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Major leadership shake-up at MTV

When MTV chairman and CEO Judy McGrath steps down, it’ll be the end of a three-decade era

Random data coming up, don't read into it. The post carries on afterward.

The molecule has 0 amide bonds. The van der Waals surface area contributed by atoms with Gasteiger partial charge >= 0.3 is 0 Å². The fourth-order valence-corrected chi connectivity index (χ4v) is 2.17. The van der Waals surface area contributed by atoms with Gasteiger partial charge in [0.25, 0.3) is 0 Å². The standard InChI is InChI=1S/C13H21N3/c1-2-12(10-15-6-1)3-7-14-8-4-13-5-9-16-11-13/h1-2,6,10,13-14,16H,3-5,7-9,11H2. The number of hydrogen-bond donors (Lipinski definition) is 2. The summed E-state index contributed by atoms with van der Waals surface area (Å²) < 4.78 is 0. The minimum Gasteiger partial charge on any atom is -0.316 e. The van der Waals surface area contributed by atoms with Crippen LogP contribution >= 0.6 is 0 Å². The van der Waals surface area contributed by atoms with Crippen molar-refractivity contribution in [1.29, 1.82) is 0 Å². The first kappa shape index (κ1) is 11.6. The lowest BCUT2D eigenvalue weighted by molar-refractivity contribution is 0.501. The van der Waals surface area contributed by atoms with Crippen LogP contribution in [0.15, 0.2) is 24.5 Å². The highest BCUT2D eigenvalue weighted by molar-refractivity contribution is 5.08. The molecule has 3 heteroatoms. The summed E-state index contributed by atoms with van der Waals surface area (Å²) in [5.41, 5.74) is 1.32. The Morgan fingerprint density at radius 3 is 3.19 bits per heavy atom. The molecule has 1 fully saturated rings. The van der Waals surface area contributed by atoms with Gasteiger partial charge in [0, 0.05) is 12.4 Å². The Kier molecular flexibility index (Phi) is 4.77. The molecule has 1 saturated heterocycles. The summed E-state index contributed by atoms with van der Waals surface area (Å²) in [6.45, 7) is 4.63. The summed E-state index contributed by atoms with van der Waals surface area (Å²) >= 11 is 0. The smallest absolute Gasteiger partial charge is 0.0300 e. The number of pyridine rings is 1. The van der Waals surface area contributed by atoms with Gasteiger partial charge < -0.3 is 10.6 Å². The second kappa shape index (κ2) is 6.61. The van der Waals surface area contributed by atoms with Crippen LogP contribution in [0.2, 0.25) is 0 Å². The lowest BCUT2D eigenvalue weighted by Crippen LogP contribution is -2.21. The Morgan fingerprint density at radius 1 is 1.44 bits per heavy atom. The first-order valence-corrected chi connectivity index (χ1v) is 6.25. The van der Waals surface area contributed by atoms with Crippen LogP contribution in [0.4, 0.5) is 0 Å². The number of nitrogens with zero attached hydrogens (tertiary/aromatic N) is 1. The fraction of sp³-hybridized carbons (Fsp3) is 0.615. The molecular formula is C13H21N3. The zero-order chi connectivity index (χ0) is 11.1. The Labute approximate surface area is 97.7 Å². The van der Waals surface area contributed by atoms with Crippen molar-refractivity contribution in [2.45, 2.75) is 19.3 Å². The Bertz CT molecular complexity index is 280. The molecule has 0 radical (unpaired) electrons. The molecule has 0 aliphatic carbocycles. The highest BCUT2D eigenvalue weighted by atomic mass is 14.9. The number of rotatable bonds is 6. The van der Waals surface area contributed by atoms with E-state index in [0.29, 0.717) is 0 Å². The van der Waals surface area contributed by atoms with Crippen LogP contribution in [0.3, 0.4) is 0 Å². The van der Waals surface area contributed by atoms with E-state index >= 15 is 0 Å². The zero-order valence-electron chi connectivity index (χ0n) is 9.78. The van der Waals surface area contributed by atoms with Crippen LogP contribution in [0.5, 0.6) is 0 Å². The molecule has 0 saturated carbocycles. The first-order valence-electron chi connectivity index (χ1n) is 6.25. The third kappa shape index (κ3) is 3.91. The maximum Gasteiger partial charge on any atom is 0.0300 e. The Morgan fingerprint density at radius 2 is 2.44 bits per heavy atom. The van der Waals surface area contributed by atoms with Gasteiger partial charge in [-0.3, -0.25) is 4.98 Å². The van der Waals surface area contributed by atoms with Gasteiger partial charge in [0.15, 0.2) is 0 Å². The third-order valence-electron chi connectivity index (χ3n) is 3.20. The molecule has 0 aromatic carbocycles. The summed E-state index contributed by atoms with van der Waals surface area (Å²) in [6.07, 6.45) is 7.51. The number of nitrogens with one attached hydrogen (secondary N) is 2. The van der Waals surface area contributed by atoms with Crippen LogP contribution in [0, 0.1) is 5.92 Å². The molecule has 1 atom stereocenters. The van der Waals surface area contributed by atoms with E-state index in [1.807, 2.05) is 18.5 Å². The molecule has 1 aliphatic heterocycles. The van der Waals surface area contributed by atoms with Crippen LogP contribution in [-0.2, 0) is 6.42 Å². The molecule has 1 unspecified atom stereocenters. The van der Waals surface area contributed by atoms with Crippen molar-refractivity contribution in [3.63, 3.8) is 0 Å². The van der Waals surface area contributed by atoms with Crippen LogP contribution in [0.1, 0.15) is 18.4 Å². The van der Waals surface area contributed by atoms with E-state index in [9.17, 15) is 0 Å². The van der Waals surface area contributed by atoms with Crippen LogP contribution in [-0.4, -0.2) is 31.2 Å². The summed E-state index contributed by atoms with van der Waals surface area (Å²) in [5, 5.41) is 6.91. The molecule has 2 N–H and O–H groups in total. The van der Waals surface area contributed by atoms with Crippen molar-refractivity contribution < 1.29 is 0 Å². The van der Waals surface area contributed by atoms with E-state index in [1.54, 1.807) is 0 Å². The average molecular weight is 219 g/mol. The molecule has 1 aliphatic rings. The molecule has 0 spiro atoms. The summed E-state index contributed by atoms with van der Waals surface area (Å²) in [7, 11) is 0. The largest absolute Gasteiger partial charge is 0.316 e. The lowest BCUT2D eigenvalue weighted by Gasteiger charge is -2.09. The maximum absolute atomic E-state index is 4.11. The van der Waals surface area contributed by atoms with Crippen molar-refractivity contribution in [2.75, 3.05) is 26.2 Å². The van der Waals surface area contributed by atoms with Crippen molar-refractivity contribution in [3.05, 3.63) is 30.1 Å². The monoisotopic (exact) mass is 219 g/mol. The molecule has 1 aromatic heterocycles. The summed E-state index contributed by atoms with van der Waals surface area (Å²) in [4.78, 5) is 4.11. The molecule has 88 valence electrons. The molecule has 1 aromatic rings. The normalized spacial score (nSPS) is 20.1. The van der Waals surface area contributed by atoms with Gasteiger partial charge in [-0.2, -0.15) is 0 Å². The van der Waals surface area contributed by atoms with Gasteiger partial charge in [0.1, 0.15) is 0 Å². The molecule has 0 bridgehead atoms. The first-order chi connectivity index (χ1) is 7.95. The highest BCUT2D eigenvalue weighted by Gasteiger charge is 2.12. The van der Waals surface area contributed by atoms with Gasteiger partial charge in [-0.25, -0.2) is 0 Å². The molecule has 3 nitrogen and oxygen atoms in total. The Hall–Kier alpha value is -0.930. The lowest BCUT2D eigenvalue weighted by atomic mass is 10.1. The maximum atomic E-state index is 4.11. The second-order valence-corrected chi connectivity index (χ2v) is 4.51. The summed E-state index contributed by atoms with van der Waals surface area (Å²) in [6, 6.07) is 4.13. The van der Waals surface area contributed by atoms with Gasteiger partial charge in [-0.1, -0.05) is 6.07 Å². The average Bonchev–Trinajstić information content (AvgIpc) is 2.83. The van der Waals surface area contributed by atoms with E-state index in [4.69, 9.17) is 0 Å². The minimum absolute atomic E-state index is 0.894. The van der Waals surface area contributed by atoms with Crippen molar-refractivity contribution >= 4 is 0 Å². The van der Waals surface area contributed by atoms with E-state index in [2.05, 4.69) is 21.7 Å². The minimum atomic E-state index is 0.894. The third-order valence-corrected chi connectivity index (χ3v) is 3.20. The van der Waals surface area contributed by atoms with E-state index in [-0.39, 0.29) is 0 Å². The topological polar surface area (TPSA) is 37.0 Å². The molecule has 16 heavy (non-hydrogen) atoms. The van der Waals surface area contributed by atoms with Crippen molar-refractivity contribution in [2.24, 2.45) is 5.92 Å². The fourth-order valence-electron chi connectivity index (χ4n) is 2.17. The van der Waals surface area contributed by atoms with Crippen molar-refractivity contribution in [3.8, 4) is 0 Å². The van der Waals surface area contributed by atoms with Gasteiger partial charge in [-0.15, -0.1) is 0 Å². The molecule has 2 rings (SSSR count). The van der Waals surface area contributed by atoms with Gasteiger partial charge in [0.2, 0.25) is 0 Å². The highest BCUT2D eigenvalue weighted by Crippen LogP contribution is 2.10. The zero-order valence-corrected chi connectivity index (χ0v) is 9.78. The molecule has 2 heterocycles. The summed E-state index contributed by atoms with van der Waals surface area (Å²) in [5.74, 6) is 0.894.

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When Viacom announced on May 5 that Judy McGrath was stepping down as MTV Networks chairman and CEO, it marked the end of a three-decade era — and of one of television’s most impressive rides. The 58-year-old McGrath helped transform MTV from a music-video channel into a global arbiter of youth culture, and she later oversaw the company’s portfolio of networks, which includes MTV2, VH1, Nickelodeon, Comedy Central, TV Land, and Spike. ”We will all miss Judy enormously, but we respect her decision and understand her desire to leave at the very top of the game with a legacy of success,” said Viacom CEO Philippe Dauman in a statement. (So far there’s no word on her next move.) McGrath joined MTV in 1981 as a copywriter and moved up the ranks while developing a reputation as an exec who valued creativity and risk. Under her watch, the network unleashed hits like The Real World, Beavis and Butt-head, and The Osbournes. She also used programming like Choose or Lose to encourage engagement with politics and social issues. ”She is a very accomplished businessperson, but she was adored by talent — she could talk their language,” says former MTV Networks CEO Tom Freston, McGrath’s mentor and boss, who worked with her for 25 years. ”She was slightly subversive and very simpatico with the content at MTV. She helped create a $30 billion asset and make it a creative hothouse where everybody wanted to work.”